No RNA is completely naked from birth to death. RNAs function with and are regulated by a range of proteins that bind to them. Therefore, the development of innovative methods for studying RNA-protein interactions is very important. Here, we developed a new tool, the CRISPR-based RNA-United Interacting System (CRUIS), which captures RNA-protein interactions in living cells by combining the power of CRISPR and PUP-IT, a novel proximity targeting system. In CRUIS, dCas13a is used as a tracker to target specific RNAs, while proximity enzyme PafA is fused to dCas13a to label the surrounding RNA-binding proteins, which are then identified by mass spectrometry. To identify the efficiency of CRUIS, we employed NORAD (Noncoding RNA activated by DNA damage) as a target, and the results show that a similar interactome profile of NORAD can be obtained as by using CLIP (crosslinking and immunoprecipitation)-based methods. Importantly, several novel NORAD RNA-binding proteins were also identified by CRUIS. The use of CRUIS facilitates the study of RNA-protein interactions in their natural environment, and provides new insights into RNA biology.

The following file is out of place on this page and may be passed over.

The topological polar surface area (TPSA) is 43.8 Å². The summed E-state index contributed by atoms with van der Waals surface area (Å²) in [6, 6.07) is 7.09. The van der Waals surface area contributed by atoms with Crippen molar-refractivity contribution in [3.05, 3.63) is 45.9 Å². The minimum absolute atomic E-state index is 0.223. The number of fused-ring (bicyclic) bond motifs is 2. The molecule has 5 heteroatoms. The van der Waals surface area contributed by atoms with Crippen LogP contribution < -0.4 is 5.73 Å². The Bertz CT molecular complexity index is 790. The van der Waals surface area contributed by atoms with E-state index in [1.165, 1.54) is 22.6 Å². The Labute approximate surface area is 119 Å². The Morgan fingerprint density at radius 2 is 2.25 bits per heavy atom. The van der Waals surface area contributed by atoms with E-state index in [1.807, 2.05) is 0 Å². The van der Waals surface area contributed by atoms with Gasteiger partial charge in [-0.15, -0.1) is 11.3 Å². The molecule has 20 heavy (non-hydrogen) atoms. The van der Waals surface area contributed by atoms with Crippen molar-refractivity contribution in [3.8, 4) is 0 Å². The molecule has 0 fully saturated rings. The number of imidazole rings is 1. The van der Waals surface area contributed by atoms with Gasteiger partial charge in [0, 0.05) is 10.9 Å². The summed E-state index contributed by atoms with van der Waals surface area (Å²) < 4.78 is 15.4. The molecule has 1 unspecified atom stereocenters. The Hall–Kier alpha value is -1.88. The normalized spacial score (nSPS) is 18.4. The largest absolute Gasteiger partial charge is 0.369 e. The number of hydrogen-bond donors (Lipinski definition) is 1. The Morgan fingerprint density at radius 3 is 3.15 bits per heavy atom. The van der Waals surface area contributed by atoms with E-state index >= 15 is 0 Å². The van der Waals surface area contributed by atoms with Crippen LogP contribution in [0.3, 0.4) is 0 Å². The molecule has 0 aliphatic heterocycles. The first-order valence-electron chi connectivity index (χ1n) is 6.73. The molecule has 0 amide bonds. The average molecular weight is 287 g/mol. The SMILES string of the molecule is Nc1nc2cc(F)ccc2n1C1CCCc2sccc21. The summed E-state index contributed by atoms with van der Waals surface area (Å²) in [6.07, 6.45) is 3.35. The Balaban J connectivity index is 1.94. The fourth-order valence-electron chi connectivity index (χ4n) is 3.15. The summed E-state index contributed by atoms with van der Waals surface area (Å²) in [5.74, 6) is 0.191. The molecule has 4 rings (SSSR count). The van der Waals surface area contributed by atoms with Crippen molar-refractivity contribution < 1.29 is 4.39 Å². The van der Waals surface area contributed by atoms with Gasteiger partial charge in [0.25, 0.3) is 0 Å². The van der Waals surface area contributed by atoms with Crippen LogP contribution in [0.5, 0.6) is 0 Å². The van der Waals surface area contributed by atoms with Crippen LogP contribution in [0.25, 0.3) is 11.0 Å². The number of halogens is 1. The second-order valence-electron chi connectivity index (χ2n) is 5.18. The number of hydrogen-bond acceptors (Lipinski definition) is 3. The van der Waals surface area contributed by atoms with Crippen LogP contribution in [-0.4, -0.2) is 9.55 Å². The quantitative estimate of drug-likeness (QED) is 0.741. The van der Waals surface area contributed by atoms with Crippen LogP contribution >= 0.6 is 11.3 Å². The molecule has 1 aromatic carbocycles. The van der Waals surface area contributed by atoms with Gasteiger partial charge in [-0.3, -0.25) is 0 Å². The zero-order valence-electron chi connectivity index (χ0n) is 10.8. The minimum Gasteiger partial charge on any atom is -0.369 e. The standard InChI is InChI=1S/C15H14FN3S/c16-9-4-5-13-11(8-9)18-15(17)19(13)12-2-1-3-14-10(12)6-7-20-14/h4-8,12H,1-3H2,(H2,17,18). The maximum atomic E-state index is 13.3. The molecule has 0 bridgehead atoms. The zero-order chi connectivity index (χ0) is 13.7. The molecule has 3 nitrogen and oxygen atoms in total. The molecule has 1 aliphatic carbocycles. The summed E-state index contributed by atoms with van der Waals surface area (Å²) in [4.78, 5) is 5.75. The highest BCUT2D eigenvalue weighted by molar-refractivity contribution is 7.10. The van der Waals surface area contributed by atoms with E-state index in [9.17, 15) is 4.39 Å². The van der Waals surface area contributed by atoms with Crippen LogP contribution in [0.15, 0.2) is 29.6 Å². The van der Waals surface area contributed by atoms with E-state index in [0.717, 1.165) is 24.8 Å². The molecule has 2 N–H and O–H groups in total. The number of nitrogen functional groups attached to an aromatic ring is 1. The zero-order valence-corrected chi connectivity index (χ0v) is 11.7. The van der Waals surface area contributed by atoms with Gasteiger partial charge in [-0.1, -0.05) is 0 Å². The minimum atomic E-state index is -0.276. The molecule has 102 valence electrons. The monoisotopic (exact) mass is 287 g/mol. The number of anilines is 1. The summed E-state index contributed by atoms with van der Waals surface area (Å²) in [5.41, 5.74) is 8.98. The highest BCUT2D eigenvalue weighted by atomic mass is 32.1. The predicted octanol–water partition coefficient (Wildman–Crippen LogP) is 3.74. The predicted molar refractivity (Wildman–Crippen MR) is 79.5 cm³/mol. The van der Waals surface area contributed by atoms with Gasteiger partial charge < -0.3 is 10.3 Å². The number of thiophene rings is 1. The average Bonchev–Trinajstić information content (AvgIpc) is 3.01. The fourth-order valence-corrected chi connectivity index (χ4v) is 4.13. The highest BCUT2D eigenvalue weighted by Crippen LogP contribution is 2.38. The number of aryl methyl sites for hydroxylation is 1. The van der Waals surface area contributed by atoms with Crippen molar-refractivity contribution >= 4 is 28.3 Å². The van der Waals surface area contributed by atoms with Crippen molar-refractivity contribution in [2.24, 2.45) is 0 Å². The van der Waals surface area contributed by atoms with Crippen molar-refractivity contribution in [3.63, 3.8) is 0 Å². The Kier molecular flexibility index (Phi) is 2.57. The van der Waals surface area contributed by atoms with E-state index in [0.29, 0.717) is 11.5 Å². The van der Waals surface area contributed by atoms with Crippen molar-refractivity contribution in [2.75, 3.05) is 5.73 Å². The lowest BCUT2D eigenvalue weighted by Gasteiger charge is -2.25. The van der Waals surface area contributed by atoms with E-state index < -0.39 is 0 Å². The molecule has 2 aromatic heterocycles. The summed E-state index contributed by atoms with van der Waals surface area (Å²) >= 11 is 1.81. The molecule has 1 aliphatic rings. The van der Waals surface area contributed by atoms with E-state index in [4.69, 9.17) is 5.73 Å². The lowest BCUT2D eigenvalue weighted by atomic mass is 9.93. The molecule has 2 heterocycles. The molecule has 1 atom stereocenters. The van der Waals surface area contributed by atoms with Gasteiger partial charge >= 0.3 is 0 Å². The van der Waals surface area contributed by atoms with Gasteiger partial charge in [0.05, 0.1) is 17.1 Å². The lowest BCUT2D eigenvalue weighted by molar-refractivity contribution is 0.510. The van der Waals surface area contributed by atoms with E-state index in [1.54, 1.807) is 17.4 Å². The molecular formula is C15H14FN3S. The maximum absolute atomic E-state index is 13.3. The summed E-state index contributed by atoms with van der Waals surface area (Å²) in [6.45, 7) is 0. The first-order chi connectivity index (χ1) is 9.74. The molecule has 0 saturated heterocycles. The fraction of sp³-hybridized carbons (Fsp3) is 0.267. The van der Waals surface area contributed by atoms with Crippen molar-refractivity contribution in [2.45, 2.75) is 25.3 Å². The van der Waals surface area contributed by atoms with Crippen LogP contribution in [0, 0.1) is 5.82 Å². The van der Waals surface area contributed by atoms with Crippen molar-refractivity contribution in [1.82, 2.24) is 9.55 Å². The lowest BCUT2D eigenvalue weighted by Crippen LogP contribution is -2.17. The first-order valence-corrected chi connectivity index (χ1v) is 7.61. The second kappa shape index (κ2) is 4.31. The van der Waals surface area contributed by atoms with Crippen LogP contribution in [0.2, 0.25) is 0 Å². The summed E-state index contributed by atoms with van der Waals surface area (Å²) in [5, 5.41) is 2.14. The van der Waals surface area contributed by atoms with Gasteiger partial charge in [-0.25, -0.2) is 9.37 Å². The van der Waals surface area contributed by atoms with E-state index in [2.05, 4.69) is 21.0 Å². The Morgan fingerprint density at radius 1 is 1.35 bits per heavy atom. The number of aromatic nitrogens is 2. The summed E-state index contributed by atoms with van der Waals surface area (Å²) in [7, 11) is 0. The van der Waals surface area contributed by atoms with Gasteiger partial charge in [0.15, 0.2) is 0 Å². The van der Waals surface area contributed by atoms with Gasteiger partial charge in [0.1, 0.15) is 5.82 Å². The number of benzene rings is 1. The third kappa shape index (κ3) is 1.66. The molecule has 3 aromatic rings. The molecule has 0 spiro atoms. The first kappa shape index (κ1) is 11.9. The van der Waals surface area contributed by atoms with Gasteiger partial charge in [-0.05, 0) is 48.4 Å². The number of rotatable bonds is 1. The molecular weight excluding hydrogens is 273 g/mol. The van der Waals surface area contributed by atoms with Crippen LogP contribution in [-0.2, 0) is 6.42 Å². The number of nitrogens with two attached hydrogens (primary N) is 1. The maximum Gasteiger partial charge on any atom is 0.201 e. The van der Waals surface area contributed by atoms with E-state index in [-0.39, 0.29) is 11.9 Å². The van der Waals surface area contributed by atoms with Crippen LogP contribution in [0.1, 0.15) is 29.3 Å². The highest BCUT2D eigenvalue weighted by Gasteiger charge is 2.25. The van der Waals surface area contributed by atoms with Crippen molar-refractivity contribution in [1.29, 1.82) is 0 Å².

© The Author(s) 2020. Published by Oxford University Press on behalf of Nucleic Acids Research.